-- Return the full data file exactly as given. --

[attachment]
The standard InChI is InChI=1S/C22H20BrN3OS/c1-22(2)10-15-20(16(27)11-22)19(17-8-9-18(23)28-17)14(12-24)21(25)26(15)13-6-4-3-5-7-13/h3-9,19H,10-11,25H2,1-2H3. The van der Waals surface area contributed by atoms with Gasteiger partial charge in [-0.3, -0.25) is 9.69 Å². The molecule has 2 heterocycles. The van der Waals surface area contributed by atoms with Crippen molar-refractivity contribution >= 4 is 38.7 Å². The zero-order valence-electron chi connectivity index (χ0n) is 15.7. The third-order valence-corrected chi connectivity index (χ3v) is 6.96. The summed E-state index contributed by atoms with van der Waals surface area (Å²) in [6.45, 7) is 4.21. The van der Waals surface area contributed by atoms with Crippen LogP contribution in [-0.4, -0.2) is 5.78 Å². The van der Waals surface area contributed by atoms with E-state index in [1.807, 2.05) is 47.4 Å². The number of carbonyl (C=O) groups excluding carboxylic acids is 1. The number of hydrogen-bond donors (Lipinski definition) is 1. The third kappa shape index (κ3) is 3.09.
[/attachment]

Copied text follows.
The standard InChI is InChI=1S/C22H20BrN3OS/c1-22(2)10-15-20(16(27)11-22)19(17-8-9-18(23)28-17)14(12-24)21(25)26(15)13-6-4-3-5-7-13/h3-9,19H,10-11,25H2,1-2H3. The van der Waals surface area contributed by atoms with Gasteiger partial charge in [-0.3, -0.25) is 9.69 Å². The molecule has 2 heterocycles. The van der Waals surface area contributed by atoms with Crippen molar-refractivity contribution >= 4 is 38.7 Å². The zero-order valence-electron chi connectivity index (χ0n) is 15.7. The third-order valence-corrected chi connectivity index (χ3v) is 6.96. The summed E-state index contributed by atoms with van der Waals surface area (Å²) in [6.45, 7) is 4.21. The van der Waals surface area contributed by atoms with Crippen LogP contribution in [-0.4, -0.2) is 5.78 Å². The van der Waals surface area contributed by atoms with E-state index in [1.807, 2.05) is 47.4 Å². The number of carbonyl (C=O) groups excluding carboxylic acids is 1. The number of hydrogen-bond donors (Lipinski definition) is 1. The third kappa shape index (κ3) is 3.09.